India's Prime Minister Narendra Modi gestures after unfurling the tricolour during a ceremony to celebrate India's 74th Independence Day, which marks the end of British colonial rule, at the Red Fort in New Delhi on August 15, 2020 - Sputnik International
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The Act overtly used religion as a criterion for citizenship under Indian law, inviting violent protests across the country. Despite opposition parties and citizen groups opposition terming it discriminatory against Muslim community, it was cleared through Indian Parliament.

As a large section of Muslims was concerned that the law would deprive them of their Indian citizenship, the Modi government clarified that the legislation was not related to any Indian citizen.

Law on Terrorism

The Modi government introduced legislation to fight terrorism with the passage of the Unlawful Activities (Prevention) Amendment Act in August 2019. The amended act gives sweeping powers to security forces to arrest any person and label him or her a terrorist, without registering a mandatory first information report, charge sheet or jury trial.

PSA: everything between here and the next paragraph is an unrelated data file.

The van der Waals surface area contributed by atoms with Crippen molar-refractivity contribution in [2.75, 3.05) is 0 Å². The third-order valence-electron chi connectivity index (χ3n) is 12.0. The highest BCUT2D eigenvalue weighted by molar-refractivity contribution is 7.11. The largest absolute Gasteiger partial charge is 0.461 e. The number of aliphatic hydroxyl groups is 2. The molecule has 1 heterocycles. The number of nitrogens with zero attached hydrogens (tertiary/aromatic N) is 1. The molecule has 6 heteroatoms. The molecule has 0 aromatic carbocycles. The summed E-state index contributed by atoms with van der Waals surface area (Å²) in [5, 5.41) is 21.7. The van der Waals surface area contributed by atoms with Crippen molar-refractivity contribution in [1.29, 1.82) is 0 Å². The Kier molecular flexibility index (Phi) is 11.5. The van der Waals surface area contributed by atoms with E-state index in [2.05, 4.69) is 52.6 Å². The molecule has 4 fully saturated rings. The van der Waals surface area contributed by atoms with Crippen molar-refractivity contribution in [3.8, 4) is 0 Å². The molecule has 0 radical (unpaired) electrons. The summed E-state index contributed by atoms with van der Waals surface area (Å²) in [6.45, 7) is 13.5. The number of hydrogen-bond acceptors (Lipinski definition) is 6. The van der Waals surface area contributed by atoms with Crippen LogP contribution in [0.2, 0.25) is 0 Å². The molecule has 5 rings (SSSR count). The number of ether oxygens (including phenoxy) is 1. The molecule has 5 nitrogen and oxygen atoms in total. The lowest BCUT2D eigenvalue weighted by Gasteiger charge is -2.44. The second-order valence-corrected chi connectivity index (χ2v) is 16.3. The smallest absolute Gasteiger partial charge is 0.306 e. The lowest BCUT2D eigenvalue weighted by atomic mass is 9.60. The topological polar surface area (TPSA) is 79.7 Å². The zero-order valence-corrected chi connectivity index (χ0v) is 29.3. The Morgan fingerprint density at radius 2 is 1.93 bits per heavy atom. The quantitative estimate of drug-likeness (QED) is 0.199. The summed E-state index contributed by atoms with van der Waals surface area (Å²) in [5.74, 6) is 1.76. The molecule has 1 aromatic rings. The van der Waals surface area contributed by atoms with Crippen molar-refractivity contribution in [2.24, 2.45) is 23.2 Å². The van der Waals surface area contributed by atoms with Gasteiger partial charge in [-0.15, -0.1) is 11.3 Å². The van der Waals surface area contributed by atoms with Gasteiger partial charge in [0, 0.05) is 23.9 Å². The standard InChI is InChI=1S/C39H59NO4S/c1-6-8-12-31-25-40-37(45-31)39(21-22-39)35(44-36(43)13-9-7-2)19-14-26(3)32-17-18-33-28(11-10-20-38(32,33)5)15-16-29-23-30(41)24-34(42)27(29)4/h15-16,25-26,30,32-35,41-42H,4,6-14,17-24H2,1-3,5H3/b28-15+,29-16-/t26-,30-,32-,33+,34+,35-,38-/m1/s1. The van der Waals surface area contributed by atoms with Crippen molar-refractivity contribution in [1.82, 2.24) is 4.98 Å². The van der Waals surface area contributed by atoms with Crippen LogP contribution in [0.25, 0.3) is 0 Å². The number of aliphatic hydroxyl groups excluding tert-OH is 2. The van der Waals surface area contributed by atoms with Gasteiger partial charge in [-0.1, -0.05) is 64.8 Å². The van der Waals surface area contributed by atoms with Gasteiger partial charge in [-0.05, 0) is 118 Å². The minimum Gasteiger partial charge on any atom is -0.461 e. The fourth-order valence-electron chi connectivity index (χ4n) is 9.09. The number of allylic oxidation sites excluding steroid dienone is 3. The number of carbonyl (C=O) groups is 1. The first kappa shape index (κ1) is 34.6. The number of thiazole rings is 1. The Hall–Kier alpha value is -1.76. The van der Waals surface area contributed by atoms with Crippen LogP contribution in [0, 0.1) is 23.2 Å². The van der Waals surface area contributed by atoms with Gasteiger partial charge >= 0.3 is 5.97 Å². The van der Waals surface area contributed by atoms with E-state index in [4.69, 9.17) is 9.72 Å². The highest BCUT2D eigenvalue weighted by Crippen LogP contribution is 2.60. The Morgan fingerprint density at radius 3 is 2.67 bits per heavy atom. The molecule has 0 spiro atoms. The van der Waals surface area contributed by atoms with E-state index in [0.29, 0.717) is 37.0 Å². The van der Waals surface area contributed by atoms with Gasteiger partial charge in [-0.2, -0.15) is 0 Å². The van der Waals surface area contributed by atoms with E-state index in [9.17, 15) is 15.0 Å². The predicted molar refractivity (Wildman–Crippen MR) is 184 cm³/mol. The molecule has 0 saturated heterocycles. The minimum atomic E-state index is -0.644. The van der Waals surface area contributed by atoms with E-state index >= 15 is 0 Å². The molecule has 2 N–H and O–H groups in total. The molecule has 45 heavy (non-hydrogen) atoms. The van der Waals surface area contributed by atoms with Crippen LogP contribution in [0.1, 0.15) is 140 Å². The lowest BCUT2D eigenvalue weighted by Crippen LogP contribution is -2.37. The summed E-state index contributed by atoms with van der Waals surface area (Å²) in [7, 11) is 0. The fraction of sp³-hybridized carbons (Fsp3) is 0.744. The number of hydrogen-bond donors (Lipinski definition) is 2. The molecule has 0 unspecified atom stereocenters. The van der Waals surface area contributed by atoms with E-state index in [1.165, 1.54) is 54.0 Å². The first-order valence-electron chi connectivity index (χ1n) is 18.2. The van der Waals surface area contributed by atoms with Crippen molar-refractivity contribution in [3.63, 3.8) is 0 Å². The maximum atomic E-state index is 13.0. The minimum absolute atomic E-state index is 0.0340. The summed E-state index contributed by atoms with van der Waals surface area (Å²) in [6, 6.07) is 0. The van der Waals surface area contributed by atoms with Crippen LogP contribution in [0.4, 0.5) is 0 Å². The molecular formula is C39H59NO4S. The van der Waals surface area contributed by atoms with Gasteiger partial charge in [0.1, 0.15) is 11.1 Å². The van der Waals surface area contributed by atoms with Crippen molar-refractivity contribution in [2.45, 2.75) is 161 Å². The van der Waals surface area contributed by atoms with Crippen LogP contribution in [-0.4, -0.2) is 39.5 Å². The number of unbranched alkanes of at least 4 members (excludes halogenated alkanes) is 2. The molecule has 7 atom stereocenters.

The stated objective of the new amendments was to facilitate the speedy investigation and prosecution of terror-related offences.

Lord Ram Temple in Ayodhya

Following a verdict by the Supreme Court of India on 9 November, 2019 to settle a land dispute between Hindus and Muslims in Ayodhya, a town in the state of Uttar Pradesh, the Modi-led federal government moved swiftly to fulfil one of the BJP’s key poll promises – the construction of a Ram Temple on the spot considered to be the birthplace of Lord Ram.

Prime Minister Modi laid the foundation for the temple on 5 August in Ayodhya, saying: “Ram Mandir will turn into a symbol to integrate India. It will be a unique gift to the world from justice-loving India.”

The groundbreaking was the culmination of a 500-year-old dispute between Hindus and Muslims. Hindus claim Mughal ruler Babur had demolished the Ram Temple and constructed a mosque there in the 16th century.